Canada 150 parties bring the community together

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Don’t just wave your Canadian flag this year but instead, get out and celebrate the country’s 150th anniversary with your friends and neighbours.

St. Albert is all set to celebrate Canada’s sesquicentennial with roses, maple trees and block parties.

Sometime in the next two weeks 4,000 Canadian Shield rose bushes will arrive in St. Albert. Many of those roses will be distributed free of charge and even planted by members of the Canada 150 team members. The catch is you must host a block party.

One rose will be given to the block party host, and planted, as a thank you for organizing the event. In addition one special 150th anniversary rose will be given to each participating household resident, for them to plant themselves.

The Canadian Shield roses are hardy, Egar-Lee said and were grown especially for the sesquicentennial celebrations by Sunstar in Quebec. As part of her job as the Canada 150 ambassador, she learned how to correctly plant these scarlet-coloured roses.

“Say you have 25 houses taking part in the block party. My team and I will arrive and show you how to plant the roses and the other 24 houses each get their own rose,” said Rhonda Egar-Lee.

Egar-Lee anticipated that the rosy promise will increase the number of block parties held within St. Albert. Last year 132 registered block parties took place. This year the goal is for 150 events and the roses will be handed out on a first-come, first-served basis.

“As soon as you register how many people will be at the block party, we will set aside that many roses,” Egar-Lee said.

The rose bushes and Autumn Blaze maple trees, which will be distributed to each St. Albert elementary school, are possible through a $25,000 grant received from CN EcoConnexions and Communities in Bloom.

“As well, we will be planting a substantially larger legacy tree in September,” Egar-Lee said, adding that the location for the larger tree has not been decided yet.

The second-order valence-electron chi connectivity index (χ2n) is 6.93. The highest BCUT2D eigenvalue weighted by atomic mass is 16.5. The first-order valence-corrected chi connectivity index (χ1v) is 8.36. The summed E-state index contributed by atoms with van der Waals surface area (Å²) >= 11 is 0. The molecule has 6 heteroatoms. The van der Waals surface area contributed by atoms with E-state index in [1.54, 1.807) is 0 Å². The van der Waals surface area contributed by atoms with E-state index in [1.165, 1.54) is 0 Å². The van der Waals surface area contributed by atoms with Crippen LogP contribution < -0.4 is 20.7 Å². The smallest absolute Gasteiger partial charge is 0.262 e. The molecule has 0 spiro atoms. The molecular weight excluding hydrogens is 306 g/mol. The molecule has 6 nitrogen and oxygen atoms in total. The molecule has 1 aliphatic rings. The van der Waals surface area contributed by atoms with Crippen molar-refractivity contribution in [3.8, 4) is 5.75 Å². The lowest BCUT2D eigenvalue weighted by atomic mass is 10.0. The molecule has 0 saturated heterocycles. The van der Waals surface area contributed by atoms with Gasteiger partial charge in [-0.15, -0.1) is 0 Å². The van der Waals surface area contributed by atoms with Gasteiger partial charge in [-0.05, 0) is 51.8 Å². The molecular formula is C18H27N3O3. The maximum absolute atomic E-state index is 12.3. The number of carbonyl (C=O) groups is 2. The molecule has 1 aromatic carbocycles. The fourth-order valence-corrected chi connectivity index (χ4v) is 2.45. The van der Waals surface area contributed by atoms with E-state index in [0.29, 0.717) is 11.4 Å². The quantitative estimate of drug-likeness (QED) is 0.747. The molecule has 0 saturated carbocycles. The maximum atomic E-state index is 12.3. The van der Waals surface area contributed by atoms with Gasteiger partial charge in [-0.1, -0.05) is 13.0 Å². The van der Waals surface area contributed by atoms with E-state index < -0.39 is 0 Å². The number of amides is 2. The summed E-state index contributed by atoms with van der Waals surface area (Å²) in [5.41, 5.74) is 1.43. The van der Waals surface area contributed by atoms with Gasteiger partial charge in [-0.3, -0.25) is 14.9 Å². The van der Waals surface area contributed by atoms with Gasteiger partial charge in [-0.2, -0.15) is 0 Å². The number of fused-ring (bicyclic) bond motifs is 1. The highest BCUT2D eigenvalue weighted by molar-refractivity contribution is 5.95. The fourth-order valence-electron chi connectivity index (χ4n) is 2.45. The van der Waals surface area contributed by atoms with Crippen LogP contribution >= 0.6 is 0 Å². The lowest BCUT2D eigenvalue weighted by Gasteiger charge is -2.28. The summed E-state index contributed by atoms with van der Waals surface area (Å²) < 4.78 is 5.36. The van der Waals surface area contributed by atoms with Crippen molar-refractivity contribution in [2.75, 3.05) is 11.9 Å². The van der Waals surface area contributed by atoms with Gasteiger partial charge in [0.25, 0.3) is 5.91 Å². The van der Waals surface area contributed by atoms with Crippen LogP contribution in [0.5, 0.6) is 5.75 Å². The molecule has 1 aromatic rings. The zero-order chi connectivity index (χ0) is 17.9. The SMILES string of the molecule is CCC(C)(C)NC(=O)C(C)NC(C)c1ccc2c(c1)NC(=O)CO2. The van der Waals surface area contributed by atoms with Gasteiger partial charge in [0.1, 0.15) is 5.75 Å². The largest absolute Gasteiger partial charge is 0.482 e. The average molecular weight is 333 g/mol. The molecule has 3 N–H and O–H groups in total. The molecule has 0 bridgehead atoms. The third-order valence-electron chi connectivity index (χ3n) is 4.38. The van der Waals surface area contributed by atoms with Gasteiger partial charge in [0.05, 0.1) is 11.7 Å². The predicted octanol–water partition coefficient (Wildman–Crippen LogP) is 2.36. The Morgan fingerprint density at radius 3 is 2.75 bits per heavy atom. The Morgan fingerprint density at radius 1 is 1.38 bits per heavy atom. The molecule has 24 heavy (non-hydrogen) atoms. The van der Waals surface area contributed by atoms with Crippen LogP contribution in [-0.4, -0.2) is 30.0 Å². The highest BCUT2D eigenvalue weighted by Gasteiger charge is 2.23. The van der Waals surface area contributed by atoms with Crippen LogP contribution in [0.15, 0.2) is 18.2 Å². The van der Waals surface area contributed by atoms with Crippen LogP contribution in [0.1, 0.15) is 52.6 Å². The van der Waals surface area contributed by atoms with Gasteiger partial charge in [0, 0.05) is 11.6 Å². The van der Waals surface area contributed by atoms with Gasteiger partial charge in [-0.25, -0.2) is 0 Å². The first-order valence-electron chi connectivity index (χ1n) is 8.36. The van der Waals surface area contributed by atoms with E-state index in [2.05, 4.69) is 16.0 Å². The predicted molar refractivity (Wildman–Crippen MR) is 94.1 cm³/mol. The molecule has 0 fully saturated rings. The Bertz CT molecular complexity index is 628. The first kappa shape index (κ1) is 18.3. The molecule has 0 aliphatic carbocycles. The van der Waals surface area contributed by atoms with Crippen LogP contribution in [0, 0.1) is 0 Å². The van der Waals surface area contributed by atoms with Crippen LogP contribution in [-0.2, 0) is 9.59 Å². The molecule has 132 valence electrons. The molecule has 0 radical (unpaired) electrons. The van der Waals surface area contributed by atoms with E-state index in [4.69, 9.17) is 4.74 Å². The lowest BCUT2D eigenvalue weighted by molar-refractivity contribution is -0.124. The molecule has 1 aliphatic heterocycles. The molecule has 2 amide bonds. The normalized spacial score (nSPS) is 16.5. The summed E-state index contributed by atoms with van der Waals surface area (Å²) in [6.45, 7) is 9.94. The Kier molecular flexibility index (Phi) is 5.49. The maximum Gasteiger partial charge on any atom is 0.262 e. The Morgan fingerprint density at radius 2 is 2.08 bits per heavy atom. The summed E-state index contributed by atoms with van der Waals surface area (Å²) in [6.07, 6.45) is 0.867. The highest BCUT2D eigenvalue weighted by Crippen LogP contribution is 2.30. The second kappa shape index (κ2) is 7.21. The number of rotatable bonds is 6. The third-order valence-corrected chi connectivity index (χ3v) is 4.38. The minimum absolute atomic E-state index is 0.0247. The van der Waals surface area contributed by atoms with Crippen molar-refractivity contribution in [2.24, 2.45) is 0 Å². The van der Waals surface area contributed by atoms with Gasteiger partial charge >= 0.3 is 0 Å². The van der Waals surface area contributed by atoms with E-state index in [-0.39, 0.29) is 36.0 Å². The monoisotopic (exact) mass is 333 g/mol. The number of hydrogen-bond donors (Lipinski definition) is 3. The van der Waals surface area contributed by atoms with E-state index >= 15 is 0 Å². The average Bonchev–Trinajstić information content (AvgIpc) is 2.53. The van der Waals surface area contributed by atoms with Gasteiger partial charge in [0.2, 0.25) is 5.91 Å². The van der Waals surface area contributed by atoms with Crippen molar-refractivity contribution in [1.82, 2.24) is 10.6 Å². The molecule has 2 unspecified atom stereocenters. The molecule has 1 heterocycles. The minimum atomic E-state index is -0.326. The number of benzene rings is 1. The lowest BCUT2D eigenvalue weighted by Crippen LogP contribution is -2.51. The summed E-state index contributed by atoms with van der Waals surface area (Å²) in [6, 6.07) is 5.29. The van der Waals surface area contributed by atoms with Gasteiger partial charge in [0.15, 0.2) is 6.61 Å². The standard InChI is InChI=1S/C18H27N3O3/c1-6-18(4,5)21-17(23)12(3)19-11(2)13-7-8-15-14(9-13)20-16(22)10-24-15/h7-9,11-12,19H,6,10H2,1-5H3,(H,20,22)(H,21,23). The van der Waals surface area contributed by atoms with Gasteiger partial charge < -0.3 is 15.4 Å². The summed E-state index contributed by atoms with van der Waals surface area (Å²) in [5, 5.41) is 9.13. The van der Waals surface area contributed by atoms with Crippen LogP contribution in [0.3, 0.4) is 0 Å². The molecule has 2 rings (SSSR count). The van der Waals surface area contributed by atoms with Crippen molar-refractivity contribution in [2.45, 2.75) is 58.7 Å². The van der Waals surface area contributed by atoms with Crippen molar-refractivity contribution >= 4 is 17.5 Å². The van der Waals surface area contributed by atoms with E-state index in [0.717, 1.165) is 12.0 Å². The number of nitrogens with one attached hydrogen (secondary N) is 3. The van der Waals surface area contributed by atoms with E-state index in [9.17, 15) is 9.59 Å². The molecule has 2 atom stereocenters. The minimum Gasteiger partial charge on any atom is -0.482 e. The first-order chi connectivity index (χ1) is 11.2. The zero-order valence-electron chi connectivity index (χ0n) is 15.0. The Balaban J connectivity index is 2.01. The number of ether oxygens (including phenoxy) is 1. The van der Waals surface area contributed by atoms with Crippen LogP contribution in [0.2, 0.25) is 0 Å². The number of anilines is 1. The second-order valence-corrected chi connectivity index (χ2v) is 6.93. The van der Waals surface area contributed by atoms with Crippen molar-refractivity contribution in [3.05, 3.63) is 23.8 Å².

Some 150th anniversary events are already underway. The final date for submissions to the 150 Canada Song Writing Contest is May 11. In addition, elementary-aged school children have been working with their teachers to write small stories about what Canada’s national anthem means to them. A children’s picnic will be held June 9 and at that time the young winning writers will be recognized.

“June 7 we will have a Seniors’ High Tea at the Red Willow Seniors Club. There is no charge, but there are seats for 80 and pre-registration is required,” Egar-Lee said.

Canada Day on July 1 will be celebrated with special flair this year and throughout the summer the Canada 150 committee will help community groups as they pay tribute to the anniversary, Egar-Lee said.

“Our role is to act as 150th ambassadors at other events, such as the St. Albert Minor Baseball Association Tailgate Party July 16.”

The biggest city-planned event happens September 8, with a huge communal block party on St. Anne Street.

“This will be the day to say, ‘We are St. Albert!’ It will be the largest block party in our history with live music and food trucks,” Egar-Lee said, as she explained that the final details of this party are still being planned.

Overall the goal is to help communities be more connected as they celebrate Canada’s 150th year legacy.

“Events such as the block parties add a sense of community. And the song-writing and the collection of stories that are told by the children and the seniors are all part of that legacy,” Egar-Lee said.

For more information about Canada’s 150th anniversary celebrations in St. Albert or to register for a block party, visit stalbert.ca/Canada 150

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About Author

Susan Jones has been a freelance writer for the St. Albert Gazette since 2009, following a 20-year career at the St. Albert Gazette. Susan writes about homes, gardens, community events and people.